The report indicates that engineers are the leading edge of US economic competitiveness in an increasingly globalized, interconnected world. And they are paid well for their role in shaping America’s future.
Big Job, Big Money
Researchers estimate the median income for US engineers in 2018 at $145,000. The figure reflects a substantial $6,200 increase over average incomes in the same category the previous year.
However, the report also shows that the salary increases for engineers last year varied according to specialties, regions, race, gender and even age.
Even so, the report indicates that engineers – regardless of specialization – make much more money than the average American family.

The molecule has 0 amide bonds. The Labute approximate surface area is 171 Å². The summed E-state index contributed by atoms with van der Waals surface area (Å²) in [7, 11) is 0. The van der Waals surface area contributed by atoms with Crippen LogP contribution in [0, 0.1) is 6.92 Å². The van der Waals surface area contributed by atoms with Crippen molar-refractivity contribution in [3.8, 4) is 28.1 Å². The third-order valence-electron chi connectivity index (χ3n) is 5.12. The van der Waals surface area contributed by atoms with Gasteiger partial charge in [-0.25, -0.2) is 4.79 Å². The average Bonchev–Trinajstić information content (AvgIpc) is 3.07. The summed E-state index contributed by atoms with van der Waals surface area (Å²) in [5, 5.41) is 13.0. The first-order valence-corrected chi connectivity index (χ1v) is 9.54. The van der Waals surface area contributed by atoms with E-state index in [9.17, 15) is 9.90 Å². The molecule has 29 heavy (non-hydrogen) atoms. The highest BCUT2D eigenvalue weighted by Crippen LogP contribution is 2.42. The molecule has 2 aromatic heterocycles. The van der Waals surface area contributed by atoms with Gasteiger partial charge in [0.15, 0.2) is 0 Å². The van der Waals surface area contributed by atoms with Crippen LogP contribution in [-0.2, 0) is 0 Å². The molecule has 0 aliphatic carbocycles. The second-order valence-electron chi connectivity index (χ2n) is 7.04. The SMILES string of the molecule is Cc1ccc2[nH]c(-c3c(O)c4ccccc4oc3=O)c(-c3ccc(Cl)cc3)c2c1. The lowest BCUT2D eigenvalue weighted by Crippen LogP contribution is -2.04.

Data gathered by the US Census Bureau indicates that the average American household earned $63,179 in 2018. That’s well under half of what the typical engineer is earning!
Over time, new technologies can create rapid rises in demand in a particular occupation. That is likely what we are seeing here.
Engineers working with smartphones and watches were among the highest-paid engineers across the US in 2018, for instance. Their median salary rose to $215,771 last year.
Machine learning engineers were next, collecting median salaries amounting to $185,000 in 2018. Communications engineers also did well, earning $161,500.
Engineers working in robotics, automation, energy and power engineering meanwhile earned median salaries of around $130,000.
Engineers in instrumentation and measurement brought up the rear, earning an average $125,000 last year.